A Webinar with Margaret Bracken, Landscape Architect for Riverside Park
By Meg A. Parsont
On April 27, The Bloomingdale Neighborhood History Group hosted “More than Cherries: The Flowering Trees of Riverside Park,” a webinar with Margaret Bracken, the landscape architect for Riverside Park. The webinar took place the day after what would have been the 200th anniversary of Frederick Law Olmsted, which is fitting, as it was Olmsted who had the grand vision for the park, and who was the genius behind some of its most enduring defining characteristics.
Here is an overview of the webinar. The link to it is at the end of the story.
First, Ms. Bracken presented a concise history of Riverside Park, tracing its various layers from its earliest days in the 1880s and the schematic design of Frederick Law Olmsted through its expansion when Robert Moses became commissioner of the combined parks system in 1934.
To put the epic scope of the creation of Riverside Park into perspective, Bracken explained that it was built entirely from scratch in an area where there had previously been farms. When they blasted through the bedrock in the first stages of construction, they kept and re-used the material in a very “green” and forward-thinking process, creating the mica schist retaining wall that exists today.
The naturalistic style created by Olmsted gave way around the turn of the century to a more formal and classical style of landscape architecture. Then, when Robert Moses came in, he saw the potential for capitalizing on the westside waterfront and doubled the size of the park. Today, Riverside Park encompasses 327 acres.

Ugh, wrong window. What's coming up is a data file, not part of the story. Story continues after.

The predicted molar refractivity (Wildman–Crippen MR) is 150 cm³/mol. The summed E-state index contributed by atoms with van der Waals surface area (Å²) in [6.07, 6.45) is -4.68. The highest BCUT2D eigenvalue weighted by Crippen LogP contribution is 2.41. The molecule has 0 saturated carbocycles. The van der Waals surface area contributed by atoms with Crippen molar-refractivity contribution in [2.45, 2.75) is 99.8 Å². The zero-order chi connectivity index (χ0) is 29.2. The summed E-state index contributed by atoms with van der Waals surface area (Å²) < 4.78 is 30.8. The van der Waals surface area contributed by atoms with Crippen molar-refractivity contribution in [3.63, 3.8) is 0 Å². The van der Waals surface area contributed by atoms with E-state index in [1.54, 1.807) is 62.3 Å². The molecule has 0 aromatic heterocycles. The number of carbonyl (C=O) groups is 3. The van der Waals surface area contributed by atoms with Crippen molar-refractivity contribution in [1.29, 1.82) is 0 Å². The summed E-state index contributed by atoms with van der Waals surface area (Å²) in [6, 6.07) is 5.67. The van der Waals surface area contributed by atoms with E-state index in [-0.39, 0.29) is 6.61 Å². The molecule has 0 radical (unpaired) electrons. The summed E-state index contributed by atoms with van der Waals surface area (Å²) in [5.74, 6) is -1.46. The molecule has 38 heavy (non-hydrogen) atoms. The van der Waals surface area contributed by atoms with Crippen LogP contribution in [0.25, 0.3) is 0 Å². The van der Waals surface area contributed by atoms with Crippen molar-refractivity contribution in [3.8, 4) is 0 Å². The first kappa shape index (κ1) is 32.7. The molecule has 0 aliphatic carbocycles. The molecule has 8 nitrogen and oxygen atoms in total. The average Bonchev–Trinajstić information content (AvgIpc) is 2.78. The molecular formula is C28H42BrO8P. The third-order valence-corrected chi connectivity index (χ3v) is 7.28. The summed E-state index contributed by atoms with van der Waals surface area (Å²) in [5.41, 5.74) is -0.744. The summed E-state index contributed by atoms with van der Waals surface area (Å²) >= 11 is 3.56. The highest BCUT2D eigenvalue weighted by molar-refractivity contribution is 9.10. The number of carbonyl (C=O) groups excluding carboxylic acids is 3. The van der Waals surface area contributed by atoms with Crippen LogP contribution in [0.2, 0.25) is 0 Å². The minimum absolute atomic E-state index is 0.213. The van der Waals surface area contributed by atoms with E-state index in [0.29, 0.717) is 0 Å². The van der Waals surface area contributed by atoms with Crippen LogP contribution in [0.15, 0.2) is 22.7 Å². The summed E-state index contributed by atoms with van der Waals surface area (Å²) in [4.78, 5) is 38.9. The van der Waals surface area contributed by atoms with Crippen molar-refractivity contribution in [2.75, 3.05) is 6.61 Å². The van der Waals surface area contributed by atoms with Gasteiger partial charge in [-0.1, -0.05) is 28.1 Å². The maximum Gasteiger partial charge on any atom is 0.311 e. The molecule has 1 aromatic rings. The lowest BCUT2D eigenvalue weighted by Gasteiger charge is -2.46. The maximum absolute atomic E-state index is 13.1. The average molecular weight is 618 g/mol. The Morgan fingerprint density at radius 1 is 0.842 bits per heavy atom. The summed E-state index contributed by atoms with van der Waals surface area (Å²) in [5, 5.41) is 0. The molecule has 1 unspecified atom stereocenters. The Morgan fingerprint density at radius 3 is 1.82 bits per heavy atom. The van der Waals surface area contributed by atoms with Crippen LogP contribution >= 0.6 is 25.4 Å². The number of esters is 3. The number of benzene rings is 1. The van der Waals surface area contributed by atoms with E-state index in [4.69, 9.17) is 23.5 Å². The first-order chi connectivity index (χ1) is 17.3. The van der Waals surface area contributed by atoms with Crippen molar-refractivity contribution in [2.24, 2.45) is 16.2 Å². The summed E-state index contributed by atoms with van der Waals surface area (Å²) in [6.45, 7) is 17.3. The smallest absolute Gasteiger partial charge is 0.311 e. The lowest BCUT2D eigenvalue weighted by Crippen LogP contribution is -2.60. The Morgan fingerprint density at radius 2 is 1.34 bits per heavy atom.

After walking webinar attendees through the various stages in the development of Riverside Park, Ms. Bracken then delved into the natural beauty of the park, focusing on its flowering trees. Riverside Park is one of the few designated scenic landmarks in New York City and one of Ms. Bracken’s goals is to retain the integrity of the whole park.
In 1909, Japanese citizens planned to donate 2,000 cherry trees to the city, but sadly, the steamer transporting the trees from Japan sank. Another boat was sent over to New York with 2,000 more trees, which were successfully planted in what is now Sakura Park in Morningside Heights. Cherry trees are very hardy and withstand even the challenging conditions directly on the waterfront, but they only live up to a maximum of 40 years. So, none of the cherry trees currently in the park date back to the Olmsted or Moses eras.
Close to 13,000 trees were planted in the two years that Riverside Park was under construction between 1935-37. Today, there are three species of cherry trees in Riverside Park: the white Okame are the first to bloom starting in mid-March. Next to bloom are the Yoshino, which are the cherry trees with the most generous spread and palest pink blooms. Finally, there are the Kwanzan cotton-candy pink, double blooms, which are in full bloom right now. The cherry trees in Sakura Park are mature Yoshino and Kwanzan cherries, probably planted in the 1980s.